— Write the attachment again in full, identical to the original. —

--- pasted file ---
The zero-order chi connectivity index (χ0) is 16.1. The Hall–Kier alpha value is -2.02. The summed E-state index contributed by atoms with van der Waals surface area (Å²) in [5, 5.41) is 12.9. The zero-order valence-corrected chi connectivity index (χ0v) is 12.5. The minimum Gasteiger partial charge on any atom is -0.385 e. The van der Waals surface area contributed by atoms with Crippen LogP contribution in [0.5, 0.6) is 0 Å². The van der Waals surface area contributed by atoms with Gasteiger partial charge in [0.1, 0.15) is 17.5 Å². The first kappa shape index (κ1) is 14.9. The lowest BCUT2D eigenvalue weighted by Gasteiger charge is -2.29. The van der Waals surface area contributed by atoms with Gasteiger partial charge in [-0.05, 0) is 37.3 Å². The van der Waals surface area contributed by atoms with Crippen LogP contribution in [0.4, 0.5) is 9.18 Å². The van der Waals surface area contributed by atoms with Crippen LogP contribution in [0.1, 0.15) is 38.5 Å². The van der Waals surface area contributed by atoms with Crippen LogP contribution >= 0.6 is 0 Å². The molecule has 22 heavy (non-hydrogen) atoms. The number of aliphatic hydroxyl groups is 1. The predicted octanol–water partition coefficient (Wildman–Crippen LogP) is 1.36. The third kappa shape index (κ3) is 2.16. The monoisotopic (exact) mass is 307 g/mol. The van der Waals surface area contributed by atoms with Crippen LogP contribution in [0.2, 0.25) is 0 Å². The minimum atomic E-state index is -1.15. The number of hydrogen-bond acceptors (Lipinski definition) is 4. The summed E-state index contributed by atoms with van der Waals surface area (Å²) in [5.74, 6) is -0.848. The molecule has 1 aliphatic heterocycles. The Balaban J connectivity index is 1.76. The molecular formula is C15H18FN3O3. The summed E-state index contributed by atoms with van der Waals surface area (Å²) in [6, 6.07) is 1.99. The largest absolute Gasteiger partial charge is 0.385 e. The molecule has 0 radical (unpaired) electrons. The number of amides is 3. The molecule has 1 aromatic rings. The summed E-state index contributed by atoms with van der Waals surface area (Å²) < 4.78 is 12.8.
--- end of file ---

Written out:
The zero-order chi connectivity index (χ0) is 16.1. The Hall–Kier alpha value is -2.02. The summed E-state index contributed by atoms with van der Waals surface area (Å²) in [5, 5.41) is 12.9. The zero-order valence-corrected chi connectivity index (χ0v) is 12.5. The minimum Gasteiger partial charge on any atom is -0.385 e. The van der Waals surface area contributed by atoms with Crippen LogP contribution in [0.5, 0.6) is 0 Å². The van der Waals surface area contributed by atoms with Gasteiger partial charge in [0.1, 0.15) is 17.5 Å². The first kappa shape index (κ1) is 14.9. The lowest BCUT2D eigenvalue weighted by Gasteiger charge is -2.29. The van der Waals surface area contributed by atoms with Gasteiger partial charge in [-0.05, 0) is 37.3 Å². The van der Waals surface area contributed by atoms with Crippen LogP contribution in [0.4, 0.5) is 9.18 Å². The van der Waals surface area contributed by atoms with Crippen LogP contribution in [0.1, 0.15) is 38.5 Å². The van der Waals surface area contributed by atoms with Crippen LogP contribution >= 0.6 is 0 Å². The molecule has 22 heavy (non-hydrogen) atoms. The number of aliphatic hydroxyl groups is 1. The predicted octanol–water partition coefficient (Wildman–Crippen LogP) is 1.36. The third kappa shape index (κ3) is 2.16. The monoisotopic (exact) mass is 307 g/mol. The van der Waals surface area contributed by atoms with Crippen LogP contribution in [0.2, 0.25) is 0 Å². The minimum atomic E-state index is -1.15. The number of hydrogen-bond acceptors (Lipinski definition) is 4. The summed E-state index contributed by atoms with van der Waals surface area (Å²) in [5.74, 6) is -0.848. The molecule has 1 aliphatic heterocycles. The Balaban J connectivity index is 1.76. The molecular formula is C15H18FN3O3. The summed E-state index contributed by atoms with van der Waals surface area (Å²) in [6, 6.07) is 1.99. The largest absolute Gasteiger partial charge is 0.385 e. The molecule has 0 radical (unpaired) electrons. The number of amides is 3. The molecule has 1 aromatic rings. The summed E-state index contributed by atoms with van der Waals surface area (Å²) < 4.78 is 12.8.